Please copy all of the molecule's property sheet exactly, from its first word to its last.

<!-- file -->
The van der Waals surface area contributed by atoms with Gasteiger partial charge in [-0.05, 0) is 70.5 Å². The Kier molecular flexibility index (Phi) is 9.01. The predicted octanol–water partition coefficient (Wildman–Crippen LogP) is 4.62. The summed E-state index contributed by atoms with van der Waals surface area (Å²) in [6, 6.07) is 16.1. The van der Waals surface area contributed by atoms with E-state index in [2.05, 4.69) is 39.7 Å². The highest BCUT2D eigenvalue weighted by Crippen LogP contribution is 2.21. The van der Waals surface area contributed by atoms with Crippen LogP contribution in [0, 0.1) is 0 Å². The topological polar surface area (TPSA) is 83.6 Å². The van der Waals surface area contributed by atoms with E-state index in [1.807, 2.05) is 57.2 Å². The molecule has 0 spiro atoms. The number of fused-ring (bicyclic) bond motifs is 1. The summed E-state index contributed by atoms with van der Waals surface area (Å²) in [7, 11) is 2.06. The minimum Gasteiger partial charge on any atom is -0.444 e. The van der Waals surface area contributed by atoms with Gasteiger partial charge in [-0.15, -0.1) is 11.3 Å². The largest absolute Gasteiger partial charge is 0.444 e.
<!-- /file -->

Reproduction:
The van der Waals surface area contributed by atoms with Gasteiger partial charge in [-0.05, 0) is 70.5 Å². The Kier molecular flexibility index (Phi) is 9.01. The predicted octanol–water partition coefficient (Wildman–Crippen LogP) is 4.62. The summed E-state index contributed by atoms with van der Waals surface area (Å²) in [6, 6.07) is 16.1. The van der Waals surface area contributed by atoms with E-state index in [2.05, 4.69) is 39.7 Å². The highest BCUT2D eigenvalue weighted by Crippen LogP contribution is 2.21. The van der Waals surface area contributed by atoms with Crippen LogP contribution in [0, 0.1) is 0 Å². The topological polar surface area (TPSA) is 83.6 Å². The van der Waals surface area contributed by atoms with E-state index in [1.807, 2.05) is 57.2 Å². The molecule has 0 spiro atoms. The number of fused-ring (bicyclic) bond motifs is 1. The summed E-state index contributed by atoms with van der Waals surface area (Å²) in [7, 11) is 2.06. The minimum Gasteiger partial charge on any atom is -0.444 e. The van der Waals surface area contributed by atoms with Gasteiger partial charge in [-0.15, -0.1) is 11.3 Å². The largest absolute Gasteiger partial charge is 0.444 e.